• MS. FAF, I’ve had both good and poor home warranty experiences. It was great when the AC went out in one of our rentals a few months after the close of escrow. But, for our main home, it didn’t come in much use and we let it lapse after encountering a couple situations similar to yours where an issue wasn’t covered or make sense given the high deductible. My current feeling is to have it in place for a new transaction, but not to keep it beyond a year after that.

    • Hi Michael, I’m glad the home warranty covered the AC in your rental. The HVAC is a big ticket item, and it’s always great to have a new one paid for. Our HVAC is only 9 years old. The realtor told us that the home warranty would just try to fix it as much as they can before eventually buying us a new HVAC should the current one run out. I did the math and decided to take my chances this time.

      I totally agree with you. If we buy a new house as a rental or a primary residence, I’d love to have the seller pay for the home warranty for the first year. After that I’ll need to review whether we’ve been spending a lot on appliance repairs/replacement in that particular unit to decide on renewal.

  • When we put our first house on the market, the realtor actually paid for a warranty for it (housing market was in a downturn at the time so was a perk for buyer – esp. since house built in 1920s). Before an offer was made, we ended up needing to replace the water heater due to a gas leak that couldn’t be fixed otherwise. So, we paid the fee and got a “free” new water heater (another selling point). The house we bought afterwards also came with 1 yr warranty coverage. But we haven’t seen a benefit, otherwise, or paid into a plan ourselves.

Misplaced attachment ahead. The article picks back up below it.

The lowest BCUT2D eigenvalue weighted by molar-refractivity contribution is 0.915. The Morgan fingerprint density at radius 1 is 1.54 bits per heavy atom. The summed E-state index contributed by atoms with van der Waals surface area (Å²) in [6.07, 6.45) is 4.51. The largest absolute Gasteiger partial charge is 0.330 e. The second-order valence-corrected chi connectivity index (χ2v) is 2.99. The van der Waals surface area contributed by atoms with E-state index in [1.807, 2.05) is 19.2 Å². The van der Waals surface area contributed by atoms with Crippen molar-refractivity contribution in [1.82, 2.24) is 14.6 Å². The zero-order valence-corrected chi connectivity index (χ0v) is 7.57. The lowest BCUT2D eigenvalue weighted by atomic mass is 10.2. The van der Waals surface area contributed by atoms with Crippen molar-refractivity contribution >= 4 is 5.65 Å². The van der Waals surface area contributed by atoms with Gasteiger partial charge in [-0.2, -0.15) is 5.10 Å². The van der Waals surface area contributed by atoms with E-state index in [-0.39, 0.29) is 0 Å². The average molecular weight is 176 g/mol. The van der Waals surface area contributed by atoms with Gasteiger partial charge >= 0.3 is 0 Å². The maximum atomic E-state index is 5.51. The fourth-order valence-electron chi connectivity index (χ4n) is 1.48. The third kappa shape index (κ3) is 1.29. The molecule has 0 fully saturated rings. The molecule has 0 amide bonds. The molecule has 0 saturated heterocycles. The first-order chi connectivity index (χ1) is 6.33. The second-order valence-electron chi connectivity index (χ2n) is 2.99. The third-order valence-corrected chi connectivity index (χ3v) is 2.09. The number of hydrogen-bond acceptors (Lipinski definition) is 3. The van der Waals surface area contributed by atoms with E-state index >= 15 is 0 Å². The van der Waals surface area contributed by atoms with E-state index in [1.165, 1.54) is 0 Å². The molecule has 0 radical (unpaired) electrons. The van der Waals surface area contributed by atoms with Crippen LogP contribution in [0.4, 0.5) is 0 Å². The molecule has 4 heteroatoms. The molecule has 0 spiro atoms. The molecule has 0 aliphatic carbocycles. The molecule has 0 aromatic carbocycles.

• It’s great the plan worked out for you 🙂 I think it’s really a hit or miss depending on the age of the house and the appliances in it.

  • I have a feeling that if home warranties were so good for consumers that these warranty companies wouldn’t stay in business. For the most part I do all the repairs in my house and Youtube at this point is my best friend 🙂 If I can’t, I have an ace in the hole as my Dad is super handy. So between the two of us we can normally figure things out.

    • OMG I have the same thoughts! I mean it’s great they’re in business and employ people and all. But they have to make enough profit somehow to stay in business.

      I also look up Youtube videos to fix things my our house and even wrote a post about how amazing Youtube is. I’m addicted to Youtube on so many levels.

      Mr. FAF is not a handyman and is not so interested in learning how to repair things himself. Being the more frugal one, I feel the urge to figure things out before dropping $100 on repairman. It’s great you have your Dad help out. 🙂

  • The home warranty we got with our home purchase was a joke. We tried to use it on our 5 year old dishwasher. We were told the repair would be more than it was worth. So $100 deductible to get a check for $157.

    • Oh no that doesn’t sound like a good experience with the home warranty! Actually, sometimes I do think about what if our $200 fridge in the basement broke if we still had the warranty plan. We would pay $100 for someone to come fix it. But if they came twice, we’d be able to get a brand-new fridge @_@ Anyway, I guess the home warranty would be the most valuable for big ticket items such as an HVAC. =)